“Lady Midnight” by Cassandra Clare

LadyMidnightstage

artemisiconWe are still trying to get the house set up so I PROMISE soon I will go back to staged photo’s! Our kitchen table is kind of buried under things we can’t find room for yet.

This was another series that a friend of mine let me borrow. I’ve read most of Cassandra Clare’s Shadowhunter books (not to be confused with that trainwreck of a TV show) so this series was naturally the next in line. It CAN be read without previous knowledge of the other books, but there is a lot of the background stories and history that will not be understood. I haven’t finished the Mortal Instruments book series (I think I’m shy one book) and because of that there are a lot of references that I didn’t get. And a lot of spoilers that made me want to scream. This series also references The Infernal Devices, but not quite as heavily because of the hundred or so years difference. But characters are brought up from that series.

Book history aside, this story was exactly what I was expecting when diving back into Clare’s world of Shadowhunters. Shadowhunter children come across a problem only they can fix without help from the Clave (Shadowhunter governing body) and they delve further into downworlder issues to resolve their initial problem. That’s not saying it’s not a good story, it’s just a proven formula that works for her. If it’s not broken, don’t fix it.

Main character Emma Carstairs (descendant from one of the main characters from Infernal Devices) is trying to figure out who actually murdered her parents during the Dark War (which I believe happened in the last book of the Mortal Instruments) instead of the Clave approved reason. This series and the last Mortal Instruments is about 5 years apart, so instead of 12, Emma is now 17. She was taken in by her Parabatai’s (bonded best friends and partners) family and grew up with them.

What sparked her new infatuation with her parents murders were a new group of identical murders. Half-fae and normal people were being drowned on dry-land and covered in a strange language no one could identify.

Spiraling out of control Emma and the Blackthorns find themselves hiding from the Clave, illegally working for the faeries (more like blackmailed by), and trying to stop the next set of murders.

All-in-all, it is an interesting read. Cassandra Clare’s strengths aren’t in her story telling (albeit, she is getting better at it), they are in her characters. She has a way of writing people to be endearing and real. I found myself burning through her other series just to make sure the characters were going to be okay. And to this day, many of her characters have never left me. Even Lady Midnight carries on her endearing characters trait. You feel Emma’s pain and her need to be better than everyone else, Julian’s stress and panic over his family and how he has done everything in his power to keep them together, Mark’s fear and pain on being taken from his family when they were infants and being returned to teenagers and trying to find his place in them when he no longer knows how to be the big brother. I stick with her books because of her characters.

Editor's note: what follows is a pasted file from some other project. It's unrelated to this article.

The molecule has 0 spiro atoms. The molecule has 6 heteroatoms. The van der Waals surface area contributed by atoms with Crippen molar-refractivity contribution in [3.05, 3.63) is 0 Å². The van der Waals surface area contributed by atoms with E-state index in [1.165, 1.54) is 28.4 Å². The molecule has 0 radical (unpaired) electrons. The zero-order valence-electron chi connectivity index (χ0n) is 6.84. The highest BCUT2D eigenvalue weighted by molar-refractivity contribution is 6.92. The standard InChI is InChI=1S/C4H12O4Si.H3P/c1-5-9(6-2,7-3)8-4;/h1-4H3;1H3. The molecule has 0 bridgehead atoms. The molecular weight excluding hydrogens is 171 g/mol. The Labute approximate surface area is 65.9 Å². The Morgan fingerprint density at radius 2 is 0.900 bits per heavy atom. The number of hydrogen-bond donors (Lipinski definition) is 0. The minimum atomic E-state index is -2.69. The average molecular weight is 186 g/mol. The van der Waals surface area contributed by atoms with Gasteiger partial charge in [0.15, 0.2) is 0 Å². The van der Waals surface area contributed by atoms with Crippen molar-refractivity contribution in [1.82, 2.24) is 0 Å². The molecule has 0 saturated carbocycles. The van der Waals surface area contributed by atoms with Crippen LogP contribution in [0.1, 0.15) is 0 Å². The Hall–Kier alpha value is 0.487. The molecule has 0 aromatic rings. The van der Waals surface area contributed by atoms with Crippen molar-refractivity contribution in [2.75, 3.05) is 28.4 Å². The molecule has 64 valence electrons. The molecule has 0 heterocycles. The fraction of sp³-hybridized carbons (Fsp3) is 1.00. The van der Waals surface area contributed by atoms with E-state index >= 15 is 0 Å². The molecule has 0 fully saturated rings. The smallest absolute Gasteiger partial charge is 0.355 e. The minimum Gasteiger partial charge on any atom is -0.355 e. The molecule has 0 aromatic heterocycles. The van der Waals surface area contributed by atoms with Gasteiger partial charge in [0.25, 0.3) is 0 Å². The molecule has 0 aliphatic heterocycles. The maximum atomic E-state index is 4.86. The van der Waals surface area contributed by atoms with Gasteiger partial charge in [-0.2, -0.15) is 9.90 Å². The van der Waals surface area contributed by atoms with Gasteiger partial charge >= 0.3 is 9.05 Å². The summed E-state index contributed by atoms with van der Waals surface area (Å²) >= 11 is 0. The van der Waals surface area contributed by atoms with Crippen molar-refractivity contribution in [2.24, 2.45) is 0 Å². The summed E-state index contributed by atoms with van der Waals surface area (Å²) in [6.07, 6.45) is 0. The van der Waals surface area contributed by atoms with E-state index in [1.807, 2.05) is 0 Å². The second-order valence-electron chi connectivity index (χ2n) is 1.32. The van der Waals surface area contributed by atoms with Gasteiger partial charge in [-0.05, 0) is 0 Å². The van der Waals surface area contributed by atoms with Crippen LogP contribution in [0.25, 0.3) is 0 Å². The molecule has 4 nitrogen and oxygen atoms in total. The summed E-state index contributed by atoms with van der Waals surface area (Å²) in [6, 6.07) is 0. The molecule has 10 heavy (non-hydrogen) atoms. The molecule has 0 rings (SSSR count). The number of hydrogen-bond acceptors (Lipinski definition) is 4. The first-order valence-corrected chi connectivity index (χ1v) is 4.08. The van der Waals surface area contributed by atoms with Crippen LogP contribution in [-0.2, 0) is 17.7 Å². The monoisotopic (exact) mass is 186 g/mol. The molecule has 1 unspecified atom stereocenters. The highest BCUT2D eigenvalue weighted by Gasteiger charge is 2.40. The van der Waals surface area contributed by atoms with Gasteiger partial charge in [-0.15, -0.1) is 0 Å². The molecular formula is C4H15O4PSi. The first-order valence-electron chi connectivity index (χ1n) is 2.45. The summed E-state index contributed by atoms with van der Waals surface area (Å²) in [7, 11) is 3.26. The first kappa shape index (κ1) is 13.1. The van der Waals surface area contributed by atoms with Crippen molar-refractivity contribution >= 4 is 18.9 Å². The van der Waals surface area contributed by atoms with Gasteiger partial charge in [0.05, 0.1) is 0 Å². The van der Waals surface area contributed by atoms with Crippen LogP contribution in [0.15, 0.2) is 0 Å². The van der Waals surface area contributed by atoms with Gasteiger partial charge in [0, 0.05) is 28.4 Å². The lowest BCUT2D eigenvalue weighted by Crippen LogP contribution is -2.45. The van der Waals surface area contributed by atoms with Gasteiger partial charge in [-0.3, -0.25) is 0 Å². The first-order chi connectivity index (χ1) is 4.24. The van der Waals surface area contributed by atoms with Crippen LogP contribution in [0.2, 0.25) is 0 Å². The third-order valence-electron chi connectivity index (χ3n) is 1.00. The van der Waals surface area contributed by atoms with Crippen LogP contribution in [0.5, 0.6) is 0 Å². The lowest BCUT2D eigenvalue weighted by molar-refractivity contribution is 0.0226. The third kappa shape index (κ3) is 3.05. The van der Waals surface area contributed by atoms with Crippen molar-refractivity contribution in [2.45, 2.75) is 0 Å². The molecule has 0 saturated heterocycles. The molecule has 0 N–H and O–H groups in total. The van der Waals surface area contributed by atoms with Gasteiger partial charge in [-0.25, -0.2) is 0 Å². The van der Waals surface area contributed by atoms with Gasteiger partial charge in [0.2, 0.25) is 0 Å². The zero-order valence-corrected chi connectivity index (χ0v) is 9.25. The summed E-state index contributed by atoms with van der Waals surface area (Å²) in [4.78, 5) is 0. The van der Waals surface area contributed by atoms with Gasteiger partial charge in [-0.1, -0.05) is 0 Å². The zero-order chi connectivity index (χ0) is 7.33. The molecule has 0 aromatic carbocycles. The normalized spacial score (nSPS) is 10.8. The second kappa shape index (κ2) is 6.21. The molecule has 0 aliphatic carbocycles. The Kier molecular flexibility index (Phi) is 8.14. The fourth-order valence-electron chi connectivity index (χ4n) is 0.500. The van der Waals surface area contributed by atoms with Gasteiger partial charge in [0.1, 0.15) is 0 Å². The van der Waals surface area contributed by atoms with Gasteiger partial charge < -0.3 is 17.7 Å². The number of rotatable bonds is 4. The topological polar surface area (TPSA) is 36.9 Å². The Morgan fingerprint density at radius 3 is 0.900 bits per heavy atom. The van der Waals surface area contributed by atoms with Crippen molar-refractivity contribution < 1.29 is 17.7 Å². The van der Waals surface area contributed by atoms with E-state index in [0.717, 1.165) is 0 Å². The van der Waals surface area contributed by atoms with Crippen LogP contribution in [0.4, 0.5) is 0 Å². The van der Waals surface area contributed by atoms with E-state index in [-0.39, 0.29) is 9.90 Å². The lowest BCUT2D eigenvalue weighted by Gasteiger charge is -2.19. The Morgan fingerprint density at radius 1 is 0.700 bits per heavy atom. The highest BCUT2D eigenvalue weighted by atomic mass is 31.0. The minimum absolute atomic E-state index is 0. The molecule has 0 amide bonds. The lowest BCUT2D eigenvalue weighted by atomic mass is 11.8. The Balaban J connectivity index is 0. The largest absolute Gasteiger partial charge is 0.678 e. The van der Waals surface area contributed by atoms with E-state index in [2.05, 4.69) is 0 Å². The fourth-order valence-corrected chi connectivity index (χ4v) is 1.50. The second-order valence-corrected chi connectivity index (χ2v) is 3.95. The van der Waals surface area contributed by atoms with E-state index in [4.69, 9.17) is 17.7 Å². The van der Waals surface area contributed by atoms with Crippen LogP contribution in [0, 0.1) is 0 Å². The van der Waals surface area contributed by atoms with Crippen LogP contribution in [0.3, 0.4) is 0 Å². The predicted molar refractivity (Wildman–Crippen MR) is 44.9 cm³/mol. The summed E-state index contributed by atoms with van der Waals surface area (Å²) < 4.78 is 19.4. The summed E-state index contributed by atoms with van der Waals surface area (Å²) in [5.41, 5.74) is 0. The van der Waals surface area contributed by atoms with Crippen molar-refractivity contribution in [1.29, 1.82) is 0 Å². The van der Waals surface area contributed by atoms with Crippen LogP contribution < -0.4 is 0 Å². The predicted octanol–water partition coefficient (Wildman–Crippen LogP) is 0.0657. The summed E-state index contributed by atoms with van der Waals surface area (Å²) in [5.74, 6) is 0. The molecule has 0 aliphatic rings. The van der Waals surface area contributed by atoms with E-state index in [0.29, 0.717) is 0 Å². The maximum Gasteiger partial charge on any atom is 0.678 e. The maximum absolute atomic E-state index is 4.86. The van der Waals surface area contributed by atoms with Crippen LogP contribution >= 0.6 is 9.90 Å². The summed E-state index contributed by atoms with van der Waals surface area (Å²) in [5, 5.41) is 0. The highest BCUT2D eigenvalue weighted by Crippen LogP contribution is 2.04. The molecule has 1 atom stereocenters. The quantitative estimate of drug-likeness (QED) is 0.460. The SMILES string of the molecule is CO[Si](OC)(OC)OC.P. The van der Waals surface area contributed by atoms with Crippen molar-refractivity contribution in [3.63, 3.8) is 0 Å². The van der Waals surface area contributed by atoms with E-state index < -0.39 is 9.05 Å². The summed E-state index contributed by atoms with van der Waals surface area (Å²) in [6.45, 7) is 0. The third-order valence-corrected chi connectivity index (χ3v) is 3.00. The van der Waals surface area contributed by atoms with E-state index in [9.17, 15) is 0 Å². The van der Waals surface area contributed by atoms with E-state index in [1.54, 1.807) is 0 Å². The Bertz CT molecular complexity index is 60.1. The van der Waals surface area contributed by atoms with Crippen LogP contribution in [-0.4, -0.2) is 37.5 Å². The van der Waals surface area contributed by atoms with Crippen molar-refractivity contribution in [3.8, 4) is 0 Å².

Shadowhunter world is different from the world we know, they are true bred angelic warriors, but because of their separation from our world, many issues have not translated. But that doesn’t mean they aren’t there. Clare always has gay characters, and it has become normal place, much the way everyone else writes heterosexual relationships. But I was impressed when she added in a characters that seemed to be on the autistic spectrum. My nephew is autistic so I have done research to understand it better, and from what I read, I could easily identify Clare’s character as on the spectrum. That was interesting because not many books that I’ve read (not saying there aren’t any) or come across have autistic characters. But because the Shadowhunters don’t have words for many mental health issues, she never names it directly and instead Julian is forced to protect his brother from the Clave because they would have considered him a failure as a Shadowhunter, not as someone who simply sees the world differently. Another issue that was brought up was Dementia and/or Schizophrenia. I had initially through it was dementia, but through Julian’s point of view it started to sound more like Schizophrenia. Once again, the Shadowhunters had a different name for it and Julian had to do what he could to protect his Uncle from being locked away. But it was still interesting to see these two issues in a YA novel. There is no reason these things should be shied from because they are part of our world, and more people need to understand them. It’s nice to see YA authors like Clare and Riordan that are writing in more mental health and LGBTAQQ issues. They are bringing awareness and combating hate. And that alone is amazing.

Soapbox aside, it is a good book, and I look forward to the rest of the series.

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